“We asked, ‘Why would we want to waste patients’ money if generics are truly equivalent?’” said Filer, who works at Family First Health, a federally qualified health center in York, Pennsylvania. “We have been conditioned and encouraged to order them by our practices and insurance companies for some time.”
But now physicians may have to find other ways to help patients struggling to afford their medications.
Filer said she has a list of generics for sale for $4 at larger pharmacies so patients can use those when possible. Websites like Rxpricequotes.com are a good way to find cost information for patients. Filer looks up pricing information and prints out coupons to give to patients when available.
The AAFP encourages its members to help patients seek out prescription assistance. Companies producing brand-name pharmaceuticals typically offer some sort of financial assistance for patients in need. The website Rxassist.com has a comprehensive listing of free and low-cost assistance programs with information for both patients and physicians.
Physicians also can offer their patients alternatives for drugs that have increased in price when possible. Over-the-counter drugs may be an option for conditions such as pain, allergies or acid reflux.
“We always try to see if there is a substitute, if there is another medication to use – maybe one that isn’t quite as good, but still works,” Clapp said.
But sometimes there is no alternative. No substitute for doxycycline is available for a patient with Lyme disease. When this is the case, it is time to get more creative.
Discounts are sometimes available from pharmacists for patients paying cash. Some pharmacies offer reduced-cost prescriptions for a small annual fee.
It may also be wise to look at prices at discount pharmacies such as Costco or Sam’s Club. These larger organizations can offer better pricing than smaller chains or independent groups.
Online pharmacies also can be a valid alternative. According to Pharmacychecker.com, the cash price of budesonide at a New York pharmacy is $1,625 for 90 pills. Entocort, the brand-name medication, can be found for $155.70 from an international online pharmacy.
Drug samples are another option, particularly when a patient is worried about side effects, is uninsured for a short period or concerned about the efficacy of the medication. They can also be good for patients in distress. Filer stocks some generics such as albuterol for patients who come to the office in emergency situations.
But offering samples is problematic for a variety of reasons. To begin with, samples typically are of higher-cost, brand-name medications. If a patient can’t afford a generic medicine, there is no reason to start them on a brand name one.
Samples may work for someone with an acute problem, but are not a good idea for someone with a chronic condition. The medication isn’t documented on a chart and the days of lining closets with samples of medication are over, Clapp said. Physicians simply don’t have the quantity of samples they once did, so trying to manage a chronic condition this way is “crazy,” she says.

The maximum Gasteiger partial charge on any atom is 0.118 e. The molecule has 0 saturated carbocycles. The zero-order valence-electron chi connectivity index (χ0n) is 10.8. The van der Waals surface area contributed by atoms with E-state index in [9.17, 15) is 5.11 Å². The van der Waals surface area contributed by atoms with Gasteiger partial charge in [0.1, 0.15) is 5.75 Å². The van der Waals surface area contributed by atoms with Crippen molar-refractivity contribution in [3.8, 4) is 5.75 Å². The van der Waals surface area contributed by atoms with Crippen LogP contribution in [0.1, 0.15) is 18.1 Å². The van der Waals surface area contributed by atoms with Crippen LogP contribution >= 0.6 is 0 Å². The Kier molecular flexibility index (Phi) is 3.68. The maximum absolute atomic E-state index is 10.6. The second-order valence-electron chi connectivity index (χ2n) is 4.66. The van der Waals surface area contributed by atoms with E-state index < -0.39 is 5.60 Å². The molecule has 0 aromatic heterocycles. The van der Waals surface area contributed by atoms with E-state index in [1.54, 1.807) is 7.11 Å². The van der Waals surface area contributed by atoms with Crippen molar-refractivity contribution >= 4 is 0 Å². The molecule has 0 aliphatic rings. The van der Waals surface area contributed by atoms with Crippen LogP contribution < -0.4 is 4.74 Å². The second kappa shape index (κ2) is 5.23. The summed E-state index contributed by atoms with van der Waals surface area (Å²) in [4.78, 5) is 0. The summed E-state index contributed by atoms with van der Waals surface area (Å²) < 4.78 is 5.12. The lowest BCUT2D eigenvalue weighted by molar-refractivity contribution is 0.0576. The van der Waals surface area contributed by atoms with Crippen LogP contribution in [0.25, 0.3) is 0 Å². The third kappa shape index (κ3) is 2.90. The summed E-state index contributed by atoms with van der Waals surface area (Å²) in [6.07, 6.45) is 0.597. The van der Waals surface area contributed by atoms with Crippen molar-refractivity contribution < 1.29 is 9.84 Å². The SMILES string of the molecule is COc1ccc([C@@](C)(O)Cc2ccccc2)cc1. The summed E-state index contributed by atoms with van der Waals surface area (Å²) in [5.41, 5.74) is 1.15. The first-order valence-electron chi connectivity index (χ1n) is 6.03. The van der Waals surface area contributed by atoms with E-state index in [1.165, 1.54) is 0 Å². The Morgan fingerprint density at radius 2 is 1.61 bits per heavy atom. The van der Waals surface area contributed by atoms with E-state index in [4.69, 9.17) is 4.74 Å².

As the price of medications has risen, insurers have been attempting to shift more of it onto consumers. One way this is happening is through tiering generic formularies, Hauser explains.
Historically, generics have automatically been placed in the bottom tier of formularies because of their lower prices. Brand-name medications were split into preferred and nonpreferred-where the highest-priced drugs reside.
Insurers have begun splitting generic medications into preferred and nonpreferred tiers as well. Generic medications in the nonpreferred category come with higher co-pays. This can cause problems, particularly with medications that are use commonly as the first line of defense for conditions such as diabetes, asthma and HIV, leaving patients without lower-cost options.
Another way insurers are complicating the use of generics is through requiring prior authorizations. While Filer has not experienced this first-hand, she has heard from physicians who see this move as a “slap in the face.”
On the AAFP listserv, physicians from all over the country complain about the additional busywork prior authorizations create even for run-of-the-mill generics. The result, Filer says, has been a mild revolt on the part of physicians, with some family physicians refusing to request prior authorization for generics.
Hauser is seeing more and more of the cost fall to the patient as well. As the price of drugs increase and reimbursements from insurance companies remain static, payments to pharmacies aren’t keeping up with the costs.
“What happens is members with co-insurance will end up paying the difference,” she said. “It will end up landing on the patient, unfortunately.”